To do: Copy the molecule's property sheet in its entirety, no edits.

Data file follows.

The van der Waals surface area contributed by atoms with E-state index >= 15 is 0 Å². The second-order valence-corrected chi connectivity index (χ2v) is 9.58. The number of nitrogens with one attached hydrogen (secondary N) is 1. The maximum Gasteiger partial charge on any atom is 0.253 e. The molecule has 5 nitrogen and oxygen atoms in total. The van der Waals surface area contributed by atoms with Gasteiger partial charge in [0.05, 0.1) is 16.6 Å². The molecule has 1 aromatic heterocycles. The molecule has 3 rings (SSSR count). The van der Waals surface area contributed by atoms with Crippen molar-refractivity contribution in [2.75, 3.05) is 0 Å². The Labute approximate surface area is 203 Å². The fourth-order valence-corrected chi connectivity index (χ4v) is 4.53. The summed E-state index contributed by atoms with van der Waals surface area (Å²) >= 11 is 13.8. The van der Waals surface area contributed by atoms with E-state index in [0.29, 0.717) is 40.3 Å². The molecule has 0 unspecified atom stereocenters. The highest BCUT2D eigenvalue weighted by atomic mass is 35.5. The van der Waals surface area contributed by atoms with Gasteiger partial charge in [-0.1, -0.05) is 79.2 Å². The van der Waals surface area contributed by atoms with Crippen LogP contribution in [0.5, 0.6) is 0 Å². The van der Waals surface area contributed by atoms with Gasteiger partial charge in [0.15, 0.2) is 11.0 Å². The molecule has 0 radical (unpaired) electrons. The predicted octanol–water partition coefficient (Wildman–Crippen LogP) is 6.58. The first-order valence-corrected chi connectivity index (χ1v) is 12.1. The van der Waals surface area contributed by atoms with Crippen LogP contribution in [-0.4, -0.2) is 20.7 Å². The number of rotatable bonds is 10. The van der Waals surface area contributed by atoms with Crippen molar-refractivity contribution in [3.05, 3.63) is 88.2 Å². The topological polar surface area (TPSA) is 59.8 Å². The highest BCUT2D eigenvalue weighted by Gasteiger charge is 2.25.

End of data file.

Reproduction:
The van der Waals surface area contributed by atoms with E-state index >= 15 is 0 Å². The second-order valence-corrected chi connectivity index (χ2v) is 9.58. The number of nitrogens with one attached hydrogen (secondary N) is 1. The maximum Gasteiger partial charge on any atom is 0.253 e. The molecule has 5 nitrogen and oxygen atoms in total. The van der Waals surface area contributed by atoms with Gasteiger partial charge in [0.05, 0.1) is 16.6 Å². The molecule has 1 aromatic heterocycles. The molecule has 3 rings (SSSR count). The van der Waals surface area contributed by atoms with Crippen molar-refractivity contribution in [2.75, 3.05) is 0 Å². The Labute approximate surface area is 203 Å². The fourth-order valence-corrected chi connectivity index (χ4v) is 4.53. The summed E-state index contributed by atoms with van der Waals surface area (Å²) >= 11 is 13.8. The van der Waals surface area contributed by atoms with E-state index in [0.29, 0.717) is 40.3 Å². The molecule has 0 unspecified atom stereocenters. The highest BCUT2D eigenvalue weighted by atomic mass is 35.5. The van der Waals surface area contributed by atoms with Gasteiger partial charge in [-0.1, -0.05) is 79.2 Å². The van der Waals surface area contributed by atoms with Crippen LogP contribution in [0.5, 0.6) is 0 Å². The van der Waals surface area contributed by atoms with Gasteiger partial charge in [0.15, 0.2) is 11.0 Å². The molecule has 0 radical (unpaired) electrons. The predicted octanol–water partition coefficient (Wildman–Crippen LogP) is 6.58. The first-order valence-corrected chi connectivity index (χ1v) is 12.1. The van der Waals surface area contributed by atoms with Crippen LogP contribution in [-0.4, -0.2) is 20.7 Å². The number of rotatable bonds is 10. The van der Waals surface area contributed by atoms with Crippen molar-refractivity contribution in [3.05, 3.63) is 88.2 Å². The topological polar surface area (TPSA) is 59.8 Å². The highest BCUT2D eigenvalue weighted by Gasteiger charge is 2.25.